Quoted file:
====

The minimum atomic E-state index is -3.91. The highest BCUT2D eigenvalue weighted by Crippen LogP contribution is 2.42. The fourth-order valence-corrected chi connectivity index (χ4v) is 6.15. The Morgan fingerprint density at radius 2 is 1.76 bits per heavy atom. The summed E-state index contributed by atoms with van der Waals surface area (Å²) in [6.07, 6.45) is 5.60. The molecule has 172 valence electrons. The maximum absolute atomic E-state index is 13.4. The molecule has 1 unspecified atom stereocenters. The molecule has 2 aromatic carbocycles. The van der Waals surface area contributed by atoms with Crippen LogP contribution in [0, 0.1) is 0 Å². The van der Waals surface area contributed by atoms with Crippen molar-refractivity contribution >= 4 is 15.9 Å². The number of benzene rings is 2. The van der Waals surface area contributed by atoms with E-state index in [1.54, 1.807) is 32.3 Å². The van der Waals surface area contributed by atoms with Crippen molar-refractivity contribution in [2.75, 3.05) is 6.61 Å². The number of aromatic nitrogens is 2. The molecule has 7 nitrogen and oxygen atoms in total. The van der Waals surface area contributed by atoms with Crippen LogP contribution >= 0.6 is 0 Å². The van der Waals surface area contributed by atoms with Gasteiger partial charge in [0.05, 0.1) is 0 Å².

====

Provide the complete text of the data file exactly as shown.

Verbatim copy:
The minimum atomic E-state index is -3.91. The highest BCUT2D eigenvalue weighted by Crippen LogP contribution is 2.42. The fourth-order valence-corrected chi connectivity index (χ4v) is 6.15. The Morgan fingerprint density at radius 2 is 1.76 bits per heavy atom. The summed E-state index contributed by atoms with van der Waals surface area (Å²) in [6.07, 6.45) is 5.60. The molecule has 172 valence electrons. The maximum absolute atomic E-state index is 13.4. The molecule has 1 unspecified atom stereocenters. The molecule has 2 aromatic carbocycles. The van der Waals surface area contributed by atoms with Crippen LogP contribution in [0, 0.1) is 0 Å². The van der Waals surface area contributed by atoms with Crippen molar-refractivity contribution >= 4 is 15.9 Å². The number of benzene rings is 2. The van der Waals surface area contributed by atoms with E-state index in [1.54, 1.807) is 32.3 Å². The van der Waals surface area contributed by atoms with Crippen molar-refractivity contribution in [2.75, 3.05) is 6.61 Å². The number of aromatic nitrogens is 2. The molecule has 7 nitrogen and oxygen atoms in total. The van der Waals surface area contributed by atoms with Crippen LogP contribution >= 0.6 is 0 Å². The van der Waals surface area contributed by atoms with Gasteiger partial charge in [0.05, 0.1) is 0 Å².